Aftermath

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The winds of Hurricane Charley came and went with astonishing speed. It was a quick climax to the long day spent in front of the TV, as we watched the storm gather strength and direct its wrath right toward us. Where would it hit? The suspense was real-and terrifying. Sarasota and Venice missed Charley’s fury, […]


The winds of Hurricane Charley came and went with astonishing speed. It was a quick climax to the long day spent in front of the TV, as we watched the storm gather strength and direct its wrath right toward us. Where would it hit? The suspense was real-and terrifying.

Sarasota and Venice missed Charley’s fury, but many of our neighbors did not. Only after the skies cleared did we realize that the real story of a hurricane is not the storm itself-that strange meteorological phenomenon with its bands and eyes-but rather what happens afterward. So we asked photographers Rebecca Baxter and Bill Speer to document the loss and pain suffered by Port Charlotte, Punta Gorda and Arcadia. The images they came back with show the devastation, certainly. But more importantly, they show the indomitable human spirit after a disaster, the spirit that gives us the strength to dry off and start rebuilding-and even, in the face of ruins, go out and mow the lawn.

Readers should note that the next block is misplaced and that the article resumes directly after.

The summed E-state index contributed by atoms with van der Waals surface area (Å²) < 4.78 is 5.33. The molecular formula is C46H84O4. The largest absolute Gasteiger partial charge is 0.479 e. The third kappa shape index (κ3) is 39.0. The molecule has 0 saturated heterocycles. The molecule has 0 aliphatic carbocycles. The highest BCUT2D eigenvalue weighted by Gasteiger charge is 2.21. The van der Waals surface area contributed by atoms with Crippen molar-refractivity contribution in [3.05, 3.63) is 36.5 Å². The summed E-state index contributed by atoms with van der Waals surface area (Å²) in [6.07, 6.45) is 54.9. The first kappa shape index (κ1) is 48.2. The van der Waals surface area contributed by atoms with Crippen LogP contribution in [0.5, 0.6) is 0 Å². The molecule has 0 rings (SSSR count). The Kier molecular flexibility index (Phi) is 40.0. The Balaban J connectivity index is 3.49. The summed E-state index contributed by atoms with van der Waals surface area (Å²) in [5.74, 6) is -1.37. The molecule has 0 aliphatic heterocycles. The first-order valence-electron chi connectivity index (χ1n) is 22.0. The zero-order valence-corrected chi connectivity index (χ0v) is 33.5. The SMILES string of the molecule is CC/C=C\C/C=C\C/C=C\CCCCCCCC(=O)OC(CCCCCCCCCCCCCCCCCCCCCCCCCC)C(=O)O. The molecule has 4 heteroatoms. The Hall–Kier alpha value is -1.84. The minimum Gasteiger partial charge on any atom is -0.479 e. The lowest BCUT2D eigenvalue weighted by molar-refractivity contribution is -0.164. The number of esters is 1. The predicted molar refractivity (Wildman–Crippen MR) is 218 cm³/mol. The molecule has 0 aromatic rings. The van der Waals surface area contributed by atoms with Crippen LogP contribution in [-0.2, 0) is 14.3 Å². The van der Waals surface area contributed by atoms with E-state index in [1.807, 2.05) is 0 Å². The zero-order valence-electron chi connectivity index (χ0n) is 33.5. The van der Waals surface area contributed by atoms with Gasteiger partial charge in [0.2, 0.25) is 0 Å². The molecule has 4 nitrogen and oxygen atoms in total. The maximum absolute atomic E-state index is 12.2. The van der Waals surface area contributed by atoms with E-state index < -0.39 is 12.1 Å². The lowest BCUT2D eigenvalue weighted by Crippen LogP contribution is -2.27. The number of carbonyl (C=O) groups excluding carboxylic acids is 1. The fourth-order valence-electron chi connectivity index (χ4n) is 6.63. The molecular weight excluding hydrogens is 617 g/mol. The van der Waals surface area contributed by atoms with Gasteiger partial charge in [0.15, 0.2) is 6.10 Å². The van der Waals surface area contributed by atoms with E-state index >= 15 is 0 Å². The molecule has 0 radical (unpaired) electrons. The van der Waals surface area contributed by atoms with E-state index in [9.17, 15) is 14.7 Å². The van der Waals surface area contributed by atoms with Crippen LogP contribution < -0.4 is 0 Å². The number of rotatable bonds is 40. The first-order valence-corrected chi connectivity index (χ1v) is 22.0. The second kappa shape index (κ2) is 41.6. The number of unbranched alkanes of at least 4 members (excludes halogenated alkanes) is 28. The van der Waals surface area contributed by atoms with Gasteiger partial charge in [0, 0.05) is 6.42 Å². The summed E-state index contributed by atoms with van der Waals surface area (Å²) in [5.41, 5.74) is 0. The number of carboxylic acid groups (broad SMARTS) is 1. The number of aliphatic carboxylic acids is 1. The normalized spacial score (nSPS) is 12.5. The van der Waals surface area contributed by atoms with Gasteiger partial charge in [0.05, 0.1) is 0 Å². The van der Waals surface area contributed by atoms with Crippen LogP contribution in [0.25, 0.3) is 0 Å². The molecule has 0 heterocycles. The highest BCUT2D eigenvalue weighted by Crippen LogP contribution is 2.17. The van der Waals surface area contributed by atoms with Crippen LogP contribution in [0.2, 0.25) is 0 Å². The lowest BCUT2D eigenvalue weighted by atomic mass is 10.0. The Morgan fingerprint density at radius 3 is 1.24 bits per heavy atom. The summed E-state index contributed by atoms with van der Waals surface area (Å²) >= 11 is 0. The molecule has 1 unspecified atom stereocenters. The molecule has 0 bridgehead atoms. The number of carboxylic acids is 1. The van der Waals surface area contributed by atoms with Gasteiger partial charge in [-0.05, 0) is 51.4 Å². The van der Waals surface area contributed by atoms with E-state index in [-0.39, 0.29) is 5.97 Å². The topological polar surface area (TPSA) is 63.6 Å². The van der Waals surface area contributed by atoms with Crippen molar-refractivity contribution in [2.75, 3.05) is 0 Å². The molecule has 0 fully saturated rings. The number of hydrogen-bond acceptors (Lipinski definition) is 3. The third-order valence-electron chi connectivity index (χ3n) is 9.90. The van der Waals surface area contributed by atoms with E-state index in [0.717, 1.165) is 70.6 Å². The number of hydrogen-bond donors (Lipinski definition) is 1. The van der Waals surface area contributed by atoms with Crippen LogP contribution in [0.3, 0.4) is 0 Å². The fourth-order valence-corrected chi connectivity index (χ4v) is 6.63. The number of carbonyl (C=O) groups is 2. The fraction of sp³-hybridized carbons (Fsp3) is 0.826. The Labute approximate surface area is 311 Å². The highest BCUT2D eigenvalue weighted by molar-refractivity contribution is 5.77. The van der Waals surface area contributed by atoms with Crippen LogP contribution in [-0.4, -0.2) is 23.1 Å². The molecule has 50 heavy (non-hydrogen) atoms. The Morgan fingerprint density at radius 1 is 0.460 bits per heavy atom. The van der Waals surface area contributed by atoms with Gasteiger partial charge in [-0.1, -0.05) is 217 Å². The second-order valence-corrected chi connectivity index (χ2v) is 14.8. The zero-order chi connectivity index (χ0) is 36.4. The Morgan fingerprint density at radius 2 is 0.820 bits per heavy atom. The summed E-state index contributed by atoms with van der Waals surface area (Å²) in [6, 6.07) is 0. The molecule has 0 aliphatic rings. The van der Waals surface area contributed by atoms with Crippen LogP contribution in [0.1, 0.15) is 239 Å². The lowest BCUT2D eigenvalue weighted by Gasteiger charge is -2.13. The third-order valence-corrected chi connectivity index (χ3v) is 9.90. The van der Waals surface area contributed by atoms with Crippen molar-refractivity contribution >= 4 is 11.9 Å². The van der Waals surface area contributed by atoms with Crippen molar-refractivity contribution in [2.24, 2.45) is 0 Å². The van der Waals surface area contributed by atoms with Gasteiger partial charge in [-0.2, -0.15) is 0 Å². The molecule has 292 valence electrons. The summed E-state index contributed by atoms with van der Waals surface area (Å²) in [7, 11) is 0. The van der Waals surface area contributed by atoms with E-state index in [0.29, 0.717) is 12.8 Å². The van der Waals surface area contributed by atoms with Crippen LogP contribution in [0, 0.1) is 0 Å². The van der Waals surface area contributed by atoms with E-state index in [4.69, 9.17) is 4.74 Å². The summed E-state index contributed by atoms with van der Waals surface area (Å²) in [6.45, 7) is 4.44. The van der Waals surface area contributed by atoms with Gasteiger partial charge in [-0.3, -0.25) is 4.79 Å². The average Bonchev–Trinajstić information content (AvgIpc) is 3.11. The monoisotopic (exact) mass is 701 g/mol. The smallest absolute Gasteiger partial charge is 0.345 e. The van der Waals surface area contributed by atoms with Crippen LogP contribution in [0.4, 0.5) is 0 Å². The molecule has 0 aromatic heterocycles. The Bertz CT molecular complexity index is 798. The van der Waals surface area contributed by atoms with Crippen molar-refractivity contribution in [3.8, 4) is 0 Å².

GUY WITH TORN FLAG:

Jim Baumgartner of Port Charlotte raises the flag he salvaged from American Legion Post 103.

COUPLE ON PORCH WITH WOMAN TALKING ON PHONE:

TO COME FROM BILL S.

GUY WITH THANKS CHARLEY SIGN:

Charley was as capricious as any human, and Bob Haynes of Punta Gorda Isles thanked the hurricane for sparing him and his home.

GUY MOWING LAWN:

Although the neighborhood looked like a war zone, Dale

Schevenieus felt the need to keep up with his lawn.

COUPLE WALKING DOG:

Charley may have left his mark on Punta Gorda’s

century-old historic district, but the dog still needed a walk.

B&W’S by REBECCA:

OLD LADY ON PORCH:

Bonetta Farley of Adel Street in Arcadia surveys the damage from her front porch.

FREE FOOD SIGN:

Neighbor helped neighbor to make sure no one went hungry.

BLACK COUPLE IN DAMAGED HOUSE:

Nearly every home in Arcadia suffered damage, sometimes light, sometimes catastrophic.

OLD HOUSE WITH RUINED FRONT PORCH:

The unique old Florida charm of Arcadia vanished in a matter of minutes.

OPEN AIR CHURCH

Blue skies illuminate Arcadia’s now open-air St. Edmunds Episcopal Church.

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